Roberts, John. Dissent, Boumediene v. Bush. 553 U.S. 723 (2008).

Taney, Roger. Ex-Parte Merriman, 1861. Accessed at

Walker, Samuel (ed.) Civil Liberties in America: A Reference Handbook. Santa Barbara: ABC-Clio, 2004. [read more]

Law and Women in Medieval Europe Research Paper

… As suggested already, adultery was rampant in this period and attracted serious legal repercussions. The social circumstances under which sexual defamation occurred in this age suggests that sexual reputation was honorable to women than in men. In this respect, sexual defamation was mainly propagated towards women (Merback 64). These cases were brought to both ecclesiastical courts and secular courts, although the latter jurisdiction stopped handling these cases in the late medieval period. Church courts were confined to slapping spiritual penalties that ranged from excommunication or penance upon defamers. However, there are instances that those who defamed were permitted to pay money for their acquittal (Brundage 83).

In conclusion, ecclesiastical courts and secular courts formed an indispensable component of the medieval Europe judicial system. They handled a wide range of cases involving both men and women. However, in the latter years of medieval Europe, the ecclesiastical courts started exerting a lot of influence on the judicial system and its principles gradually infiltrated into the secular courts. The Church courts borrowed heavily from biblical principles in the way they handled the various cases involving women. Among the cases that were rampant, thus attracting punishment included adultery, defamation, and infanticides (Geremek 81).

Adultery was mostly punishable with some form of penance or excommunication. Similar treatment applied in the case of defamation and infanticides. On the other hand, secular courts reacted harshly to these cases and to extreme cases resulted in the death penalty. Therefore, this paper concludes that the ecclesiastical courts played a significant role in humanizing the secular courts that existed in that period. Secular courts began borrowing some aspects of ecclesiastical courts that include making women have solemn oaths in the name of God. This overawed them and they could provide truthful information. Failure and discovery of some form of cheating resulted in further severe punishments.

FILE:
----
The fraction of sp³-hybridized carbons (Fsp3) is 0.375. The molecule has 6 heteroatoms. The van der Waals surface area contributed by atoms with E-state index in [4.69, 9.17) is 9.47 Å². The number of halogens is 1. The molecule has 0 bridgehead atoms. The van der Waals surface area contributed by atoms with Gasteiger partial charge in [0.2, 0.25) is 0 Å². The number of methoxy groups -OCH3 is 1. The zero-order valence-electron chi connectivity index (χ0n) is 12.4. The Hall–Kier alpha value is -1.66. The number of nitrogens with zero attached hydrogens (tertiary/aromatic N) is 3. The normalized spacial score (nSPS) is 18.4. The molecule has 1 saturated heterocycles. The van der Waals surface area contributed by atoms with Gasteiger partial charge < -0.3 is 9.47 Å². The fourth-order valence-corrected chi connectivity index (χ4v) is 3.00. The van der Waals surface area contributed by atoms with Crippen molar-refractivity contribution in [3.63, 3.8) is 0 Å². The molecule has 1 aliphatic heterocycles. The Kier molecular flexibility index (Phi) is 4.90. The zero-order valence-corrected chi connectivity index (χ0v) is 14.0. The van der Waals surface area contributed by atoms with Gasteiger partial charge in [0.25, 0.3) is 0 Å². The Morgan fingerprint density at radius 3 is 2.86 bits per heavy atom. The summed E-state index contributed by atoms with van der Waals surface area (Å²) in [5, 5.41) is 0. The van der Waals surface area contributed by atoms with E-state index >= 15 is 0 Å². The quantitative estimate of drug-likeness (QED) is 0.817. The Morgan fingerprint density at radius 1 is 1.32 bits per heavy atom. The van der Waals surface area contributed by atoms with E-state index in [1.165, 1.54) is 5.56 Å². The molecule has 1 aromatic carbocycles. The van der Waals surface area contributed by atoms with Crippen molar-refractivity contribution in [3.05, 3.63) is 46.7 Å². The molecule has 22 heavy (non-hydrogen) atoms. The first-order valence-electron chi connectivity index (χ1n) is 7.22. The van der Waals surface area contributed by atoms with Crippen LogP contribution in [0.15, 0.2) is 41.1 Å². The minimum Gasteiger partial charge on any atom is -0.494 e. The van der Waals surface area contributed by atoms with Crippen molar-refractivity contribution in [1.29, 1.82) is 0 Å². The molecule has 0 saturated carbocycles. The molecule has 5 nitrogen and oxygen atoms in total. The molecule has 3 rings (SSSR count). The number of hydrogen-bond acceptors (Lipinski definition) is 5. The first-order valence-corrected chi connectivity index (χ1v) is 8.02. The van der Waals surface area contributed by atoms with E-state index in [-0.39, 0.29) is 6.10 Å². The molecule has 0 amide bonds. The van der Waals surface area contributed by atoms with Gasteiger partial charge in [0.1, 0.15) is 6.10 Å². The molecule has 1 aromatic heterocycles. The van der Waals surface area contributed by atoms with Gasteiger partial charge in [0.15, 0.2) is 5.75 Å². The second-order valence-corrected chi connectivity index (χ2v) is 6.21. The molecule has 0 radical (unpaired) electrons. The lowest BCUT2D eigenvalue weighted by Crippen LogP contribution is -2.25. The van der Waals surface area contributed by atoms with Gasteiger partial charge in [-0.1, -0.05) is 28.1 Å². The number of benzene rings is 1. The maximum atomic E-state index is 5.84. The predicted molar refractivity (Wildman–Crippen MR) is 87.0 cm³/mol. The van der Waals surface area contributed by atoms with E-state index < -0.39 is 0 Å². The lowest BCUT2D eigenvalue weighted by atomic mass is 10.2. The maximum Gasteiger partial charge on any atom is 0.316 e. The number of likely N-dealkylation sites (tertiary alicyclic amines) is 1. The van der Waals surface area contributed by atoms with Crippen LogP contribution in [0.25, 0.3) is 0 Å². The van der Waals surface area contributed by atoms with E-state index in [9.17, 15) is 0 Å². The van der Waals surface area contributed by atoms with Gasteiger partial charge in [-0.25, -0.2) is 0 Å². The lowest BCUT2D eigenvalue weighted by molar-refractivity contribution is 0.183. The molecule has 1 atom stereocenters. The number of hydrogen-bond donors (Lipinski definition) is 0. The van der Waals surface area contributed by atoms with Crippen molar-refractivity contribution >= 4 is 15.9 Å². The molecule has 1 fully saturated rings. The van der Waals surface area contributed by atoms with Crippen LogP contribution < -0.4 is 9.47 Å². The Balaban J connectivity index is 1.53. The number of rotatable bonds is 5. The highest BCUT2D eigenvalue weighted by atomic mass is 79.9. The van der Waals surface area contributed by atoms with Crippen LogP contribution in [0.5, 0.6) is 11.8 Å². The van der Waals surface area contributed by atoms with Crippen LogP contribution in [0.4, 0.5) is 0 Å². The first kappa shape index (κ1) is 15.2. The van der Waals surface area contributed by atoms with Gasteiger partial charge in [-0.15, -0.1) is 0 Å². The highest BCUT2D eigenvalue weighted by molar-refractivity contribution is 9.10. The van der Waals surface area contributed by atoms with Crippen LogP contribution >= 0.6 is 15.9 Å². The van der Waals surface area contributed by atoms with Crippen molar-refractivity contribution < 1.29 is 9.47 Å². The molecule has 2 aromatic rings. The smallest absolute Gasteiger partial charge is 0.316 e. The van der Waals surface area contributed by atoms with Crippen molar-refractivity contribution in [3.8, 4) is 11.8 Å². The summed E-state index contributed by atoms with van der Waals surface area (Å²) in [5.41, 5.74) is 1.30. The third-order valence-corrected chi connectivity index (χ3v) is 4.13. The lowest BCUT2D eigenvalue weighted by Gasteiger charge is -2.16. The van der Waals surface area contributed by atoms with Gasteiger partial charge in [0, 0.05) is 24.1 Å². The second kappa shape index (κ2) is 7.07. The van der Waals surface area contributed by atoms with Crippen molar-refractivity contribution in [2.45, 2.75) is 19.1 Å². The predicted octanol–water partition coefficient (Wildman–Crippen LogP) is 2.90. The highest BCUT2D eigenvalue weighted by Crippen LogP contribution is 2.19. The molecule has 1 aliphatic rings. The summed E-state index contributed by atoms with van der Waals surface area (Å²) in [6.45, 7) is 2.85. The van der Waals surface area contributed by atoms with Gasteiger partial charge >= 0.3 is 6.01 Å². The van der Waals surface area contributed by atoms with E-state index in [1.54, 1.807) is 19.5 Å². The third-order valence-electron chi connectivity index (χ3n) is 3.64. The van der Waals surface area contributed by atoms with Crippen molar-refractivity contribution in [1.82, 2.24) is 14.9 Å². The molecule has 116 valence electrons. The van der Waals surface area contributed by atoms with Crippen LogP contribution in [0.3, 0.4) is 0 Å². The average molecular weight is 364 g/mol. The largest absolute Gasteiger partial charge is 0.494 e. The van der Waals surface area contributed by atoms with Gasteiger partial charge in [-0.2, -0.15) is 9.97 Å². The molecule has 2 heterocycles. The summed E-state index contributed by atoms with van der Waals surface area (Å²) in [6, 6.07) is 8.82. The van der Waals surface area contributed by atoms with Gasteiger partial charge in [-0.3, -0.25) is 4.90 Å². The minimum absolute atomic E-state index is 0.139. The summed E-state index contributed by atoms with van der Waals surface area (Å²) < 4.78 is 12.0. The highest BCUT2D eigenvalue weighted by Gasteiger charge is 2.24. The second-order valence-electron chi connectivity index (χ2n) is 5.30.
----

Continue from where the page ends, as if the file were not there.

Works Cited

Brundage, James A. Law, Sex, and Christian Society in Medieval Europe. Chicago: The University of Chicago Press, 1987. Print

Geremek, Bronislaw. The Margins of Society in Late Medieval Paris. New York: Cambridge University Press, 1987. Print

Merback, Mitchell B. The Thief, the Cross, and the… [read more]

Tort Law Relates Term Paper

… III. Damages

Damages that the person committing the assault would face would include the medical charges for medical treatment provided to the writer of this work as well as the amount of wages that the writer of this work would have earned if they had been able to work the two missed days due to the injury. It is likely, that in such a case that the award of damages would include punitive damages or damages that are a type of punishment to the individual who committed the assault.

IV. Summary and Conclusion

Tort law addresses harm done by one individual to another and does so by addressing torts of three types which have been reviewed in this study and which are negligent torts, intentional torts and strict liability torts. The tort described in this work in the experience of the writer was an intentional tort, or one that was intentionally inflicted upon the writer of this work by an individual who assaulted the writer and caused the writer to suffer subsequent damages related to the assault. The assault case could be addressed in criminal court as well as in civil court and the damages that would be awarded would likely include the expenses related to the assault and punitive or punishment damages.

Works Cited

Levmore, S., et al. (2012) Foundations of Tort Law. 2nd Ed. Retrieved from:

Tort Law (2013) Investopedia. Retrieved from:

Vetri, D., et al. (2011) Tort Law and Practice. LexisNexis Law School Publishing Advisory Board. Retrieved from: [read more]

Legal Briefs Title and Citation Case Study

… Title and Citation: United States v. Gonzalez-Lopez. No. 399 F. 3rd 924. Supreme Court of the United States.

Type of Action: Civil, Constitutional Rights

Facts of the Case: Defendant Gonzales was charged with conspiracy to distribute marijuana and hired Joseph Low to represent him in Federal Court. The Judge refused to allow Low to represent the defendant because of a previous issue in a case, and Gonzales was convicted. He appealed, arguing his rights had been violated and without the counsel of his choice he was incorrectly convicted.

Contentions of the Parties: Defendant believed that had he had his choice of attorney, his verdict would have been different.

Issues: If the Court makes an incorrect decision by denying a defendant his 6th Amendment right to an attorney f his own choosing, then is the defendant automatically entitled to have his conviction overturned?

Decision: 5-4 for Gonzales.

Reasoning: While there was clearly a denial of Gonzales' rights, it was a structural error because there is no way to prove a result for or against based on a specific counsel. Harmless error allows the entire proceeding to be unfair and unreliable, and therefore reversed.

Rule of Law: Constitutional rights and structural errors; the Court must allow a defendant their choice of attorney as long as that attorney has a license to practice law.

Works Cited

Suggs v. Norris. No. 364 S.E. 2nd 159. Court of Appeals North Carolina. 2 February 1988. Web. October 2013. .

United States v. Gonzalez-Lopez. No. 399 F. 3rd 924. Supreme Court of the United States. 26 June 2006. Web. October 2013. . [read more]